At its Tuesday, June 28 meeting, the Rochester planning Board fine-tuned a home occupancy bylaw – which delineates rules for a trade, profession or other occupation that is carried out in a dwelling – that the board is planning to put on the warrant of the next town meeting. The board also heard from member Susan Peterson about syncing its zoning and planning activities to the state’s Corridor Plan to help ensure receipt of possible future grants.
The home business bylaw would remove current rules that essentially list which professions are allowed in private homes, and add new rules that apply across the board to all types of home-run businesses.
At the meeting, the board spent some time editing preliminary bylaw language. The board agreed to allow business-related accessory structures up to 1,000 square feet. Language that capped square footage at 675 feet for structures holding animals, and 875 square feet for guest homes, was removed so that all structures would follow the 1,000 square-foot rule.
Town Planner John Charbonneau suggested putting a limit on the percentage of square footage dedicated to an in-home business endeavor to 22 to 33 percent, although no consensus was reached on that matter.
The board also looked at rules governing roadside stands, which under the rules, must be 15 feet away from the side or lot line. Some confusion arose as to where the lot line begins, as a town typically owns the land 25 feet from the center of the road. Board member Susan Peterson noted that this distance would render many existing roadside stands out of compliance.
Roadside stands that are under 150 square feet would not require special permitting – and all accessory structures could not exceed height of principle structure without a special waiver. Any stand over 675 square feet would require planning Board review, and no structures could exceed 1,000 feet without a variance from the Zoning Board of Appeals. all business-related materials would be required to remain out of site to abutters, either in enclosed structures or elsewhere.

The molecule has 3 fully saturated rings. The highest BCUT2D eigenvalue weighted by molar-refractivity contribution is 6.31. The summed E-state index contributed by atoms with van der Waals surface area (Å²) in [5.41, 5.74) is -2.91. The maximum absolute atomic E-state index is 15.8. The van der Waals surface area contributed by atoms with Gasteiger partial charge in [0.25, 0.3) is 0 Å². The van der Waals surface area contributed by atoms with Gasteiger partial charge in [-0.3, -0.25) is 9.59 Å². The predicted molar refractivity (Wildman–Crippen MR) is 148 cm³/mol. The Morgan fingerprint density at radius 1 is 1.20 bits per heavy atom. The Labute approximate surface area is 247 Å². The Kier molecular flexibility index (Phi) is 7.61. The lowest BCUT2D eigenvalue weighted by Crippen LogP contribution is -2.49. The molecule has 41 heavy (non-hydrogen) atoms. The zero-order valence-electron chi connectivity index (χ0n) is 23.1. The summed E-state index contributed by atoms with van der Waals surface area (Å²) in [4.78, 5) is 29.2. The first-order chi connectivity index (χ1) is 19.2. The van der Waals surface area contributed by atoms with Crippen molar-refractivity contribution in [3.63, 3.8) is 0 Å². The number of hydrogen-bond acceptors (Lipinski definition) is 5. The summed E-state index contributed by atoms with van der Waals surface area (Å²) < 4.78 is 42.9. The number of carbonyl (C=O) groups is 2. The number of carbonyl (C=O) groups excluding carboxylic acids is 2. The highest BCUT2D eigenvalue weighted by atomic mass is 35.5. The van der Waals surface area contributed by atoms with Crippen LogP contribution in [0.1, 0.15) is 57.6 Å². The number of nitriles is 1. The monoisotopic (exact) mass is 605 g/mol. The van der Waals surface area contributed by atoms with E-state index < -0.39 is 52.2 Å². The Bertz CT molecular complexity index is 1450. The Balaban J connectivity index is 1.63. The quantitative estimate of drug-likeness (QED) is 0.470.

The board agreed not to put a limit on number of allowable hours of operation, or time of operation – but the board discussed requiring a minimum of three parking spots for retail operations.
In a separate discussion, board member Susan Peterson gave a brief presentation on Executive Order 525, which was enacted by Gov. Deval Patrick nine months ago, that require state agencies to review policies and actions to determine if they support the implementation of a corridor plan, which details plans for rail service form Boston to Fall River and new Bedford.
“if Rochester is to be eligible for state money, our zoning plans should be consistent with the Corridor plan,” Ms. Peterson said. She reviewed SRPPED’s map of Rochester that is part of the corridor plan, which designates areas to preserve (Mattapoisett River Valley, Sippican River Valley, and the Former Airport area on Route 105) and areas suited for growth and mixed uses (the Town Center, lower County Road, and the northeastern industrial zone).
Mr. Charbonneau said he would reach out to state agencies to learn about possible grant monies available for local projects. Board Member Gary Florindo floated the idea of acquiring funding to put in a water line along Kings Highway – which the board expressed interest in exploring.
In other business, the board voted to recommend that the Board of Selectmen not exercise its right of first refusal for a lot on 120 Hiller Road.
By Laura Fedak Pedulli